What is Comprehensive School Health?
The conceptual framework of Comprehensive School Health (CSH) that informs uOttawa’s teacher education cohort and research team is organized by the following three pillars: Healthy Living, Healthy Relationships and Healthy Environments.
What is Comprehensive School Health?
Healthy Living refers to the knowledge and skills required to participate and regularly engage in Daily Physical Activity (DPA) and healthy eating practices, in a way that builds feelings of confidence and competence.
Healthy Relationships encompasses the various ways students interact with their peers, teachers, administrators, parents and the community to promote emotional wellbeing.
Healthy Environments extends to places where students feel safe, connected to the world in which they live and responsive in terms of positive actions that promote care and sustainability.
Interdisciplinary Research on Comprehensive School Health Educational Research Unit (ERU)
According to the WHO, schools are the most cost-effective venue for impacting both education and health of children. Developing a research unit dedicated to Comprehensive School Health is timely since Canadian children are less healthy than they have ever been in history. In Canada, prevalence rates of children and youth experiencing mental health difficulties, including mental illnesses such as anxiety, depression or attention-deficit/hyperactivity disorder, are estimated to be at approximately 15% to 20% (see Vaillancourt & Boylan, 2010 for review). There are many ways for schools to partner or collaborate with other professionals and organizations to develop interventions for students struggling with mental health difficulties and illness. In Ontario schools, however, as in most schools across the country, the greatest role played in relation to mental health services is in the prevention of mental health problems and the development of protective factors. In other words, giving students the tools they need to navigate relationships, cope with stress, manage emotions, problem-solve, and make safe choices. Although not always labeled as mental health programs, initiatives and curriculum that develop these types of skills contribute to positive psychosocial outcomes for children and youth (e.g. Shochet et al., 2001; Wolfe et al., 2009).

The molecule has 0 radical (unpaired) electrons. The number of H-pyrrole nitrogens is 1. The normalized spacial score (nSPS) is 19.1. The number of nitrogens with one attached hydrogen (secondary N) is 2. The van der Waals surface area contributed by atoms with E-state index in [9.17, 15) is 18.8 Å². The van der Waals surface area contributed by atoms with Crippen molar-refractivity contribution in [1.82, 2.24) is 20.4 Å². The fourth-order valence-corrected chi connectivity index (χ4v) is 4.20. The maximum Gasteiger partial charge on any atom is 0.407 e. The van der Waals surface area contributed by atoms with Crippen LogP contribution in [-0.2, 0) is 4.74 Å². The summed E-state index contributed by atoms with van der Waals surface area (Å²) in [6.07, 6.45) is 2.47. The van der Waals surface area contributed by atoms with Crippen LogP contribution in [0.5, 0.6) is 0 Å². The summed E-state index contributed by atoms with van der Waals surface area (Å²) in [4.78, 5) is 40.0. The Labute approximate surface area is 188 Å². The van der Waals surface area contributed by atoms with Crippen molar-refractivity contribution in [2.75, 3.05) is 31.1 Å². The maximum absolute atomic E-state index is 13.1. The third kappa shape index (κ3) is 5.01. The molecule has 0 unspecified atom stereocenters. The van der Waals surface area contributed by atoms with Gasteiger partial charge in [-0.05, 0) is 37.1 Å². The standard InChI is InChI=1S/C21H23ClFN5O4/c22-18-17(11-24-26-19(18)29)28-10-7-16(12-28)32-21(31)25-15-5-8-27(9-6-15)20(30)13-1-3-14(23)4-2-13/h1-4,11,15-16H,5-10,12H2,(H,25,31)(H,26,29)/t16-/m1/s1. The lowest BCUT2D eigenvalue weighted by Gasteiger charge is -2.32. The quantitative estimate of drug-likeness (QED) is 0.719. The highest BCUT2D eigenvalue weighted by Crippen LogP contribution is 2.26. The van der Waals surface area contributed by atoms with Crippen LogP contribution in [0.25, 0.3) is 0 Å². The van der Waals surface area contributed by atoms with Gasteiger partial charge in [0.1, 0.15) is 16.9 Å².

The Canadian Health Measures Survey is the first nationally representative study that objectively measured the health of Canadians. The first report on the fitness of Canadian children (Tremblay et al., 2010) demonstrates a disturbing trend in the fitness of the nation. These data show that fitness levels have declined significantly and meaningfully since 1981, regardless of age or sex. The data also indicates that both girls and boys are heavier, taller and have bigger waist circumferences than their counterparts from 1981. In fact, across developed countries, Canada ranks 4th on the percentage of individuals who are overweight and obese. The decreases in physical fitness and the increases in overweight status will have significant physical and mental health implications for these children across the lifespan.
In Ontario, recent initiatives and policies have highlighted a holistic view of student health that includes both physical and mental health. The Ministries of Children and Youth Services, Health Promotion, and Education have collaborated on documents such as Foundations for a Healthy School (Ontario Ministry of Education, 2010) that suggest ways for schools to support the well-being of students by focusing on healthy eating, physical activity, bullying prevention, healthy growth, substance use/abuse, and mental health. Mandated practices such as Daily Physical Activity and the revised Health and Physical Education curriculum are two vehicles for health promotion in Ontario schools. While recommended for all schools, little research or practical evidence exists to allow for an evaluation of the efficacy of these and other health promoting measures on student and staff outcomes.